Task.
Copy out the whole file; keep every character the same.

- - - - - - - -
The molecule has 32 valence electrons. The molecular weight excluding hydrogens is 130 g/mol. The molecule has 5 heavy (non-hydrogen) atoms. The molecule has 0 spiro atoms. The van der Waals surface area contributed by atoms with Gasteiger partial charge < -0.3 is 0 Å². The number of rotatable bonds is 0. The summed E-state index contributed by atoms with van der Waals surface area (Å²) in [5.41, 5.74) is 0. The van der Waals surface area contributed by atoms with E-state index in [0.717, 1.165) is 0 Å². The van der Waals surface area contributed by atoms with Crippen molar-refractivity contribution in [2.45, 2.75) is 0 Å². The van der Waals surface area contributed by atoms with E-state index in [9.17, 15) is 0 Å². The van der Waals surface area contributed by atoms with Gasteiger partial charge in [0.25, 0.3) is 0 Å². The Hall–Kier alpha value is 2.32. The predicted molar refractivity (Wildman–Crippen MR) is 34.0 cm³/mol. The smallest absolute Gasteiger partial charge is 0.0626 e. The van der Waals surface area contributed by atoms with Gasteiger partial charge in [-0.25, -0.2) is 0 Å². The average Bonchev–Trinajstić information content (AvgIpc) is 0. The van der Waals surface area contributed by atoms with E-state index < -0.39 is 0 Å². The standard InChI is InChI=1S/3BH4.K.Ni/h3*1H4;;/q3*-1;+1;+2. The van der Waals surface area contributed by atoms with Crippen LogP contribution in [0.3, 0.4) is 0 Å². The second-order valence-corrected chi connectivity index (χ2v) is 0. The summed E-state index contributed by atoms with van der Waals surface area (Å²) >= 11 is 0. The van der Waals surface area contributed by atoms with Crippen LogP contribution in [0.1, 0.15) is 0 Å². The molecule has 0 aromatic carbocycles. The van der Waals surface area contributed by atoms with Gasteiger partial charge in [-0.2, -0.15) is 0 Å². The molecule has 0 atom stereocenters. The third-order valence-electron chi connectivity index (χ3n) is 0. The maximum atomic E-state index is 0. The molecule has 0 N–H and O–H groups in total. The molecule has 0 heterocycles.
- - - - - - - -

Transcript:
The molecule has 32 valence electrons. The molecular weight excluding hydrogens is 130 g/mol. The molecule has 5 heavy (non-hydrogen) atoms. The molecule has 0 spiro atoms. The van der Waals surface area contributed by atoms with Gasteiger partial charge < -0.3 is 0 Å². The number of rotatable bonds is 0. The summed E-state index contributed by atoms with van der Waals surface area (Å²) in [5.41, 5.74) is 0. The van der Waals surface area contributed by atoms with E-state index in [0.717, 1.165) is 0 Å². The van der Waals surface area contributed by atoms with Crippen molar-refractivity contribution in [2.45, 2.75) is 0 Å². The van der Waals surface area contributed by atoms with E-state index in [9.17, 15) is 0 Å². The van der Waals surface area contributed by atoms with Gasteiger partial charge in [0.25, 0.3) is 0 Å². The Hall–Kier alpha value is 2.32. The predicted molar refractivity (Wildman–Crippen MR) is 34.0 cm³/mol. The smallest absolute Gasteiger partial charge is 0.0626 e. The van der Waals surface area contributed by atoms with Gasteiger partial charge in [-0.25, -0.2) is 0 Å². The average Bonchev–Trinajstić information content (AvgIpc) is 0. The van der Waals surface area contributed by atoms with E-state index < -0.39 is 0 Å². The standard InChI is InChI=1S/3BH4.K.Ni/h3*1H4;;/q3*-1;+1;+2. The van der Waals surface area contributed by atoms with Crippen LogP contribution in [0.3, 0.4) is 0 Å². The second-order valence-corrected chi connectivity index (χ2v) is 0. The summed E-state index contributed by atoms with van der Waals surface area (Å²) >= 11 is 0. The van der Waals surface area contributed by atoms with Crippen LogP contribution in [0.1, 0.15) is 0 Å². The molecule has 0 aromatic carbocycles. The van der Waals surface area contributed by atoms with Gasteiger partial charge in [-0.2, -0.15) is 0 Å². The molecule has 0 atom stereocenters. The third-order valence-electron chi connectivity index (χ3n) is 0. The maximum atomic E-state index is 0. The molecule has 0 N–H and O–H groups in total. The molecule has 0 heterocycles.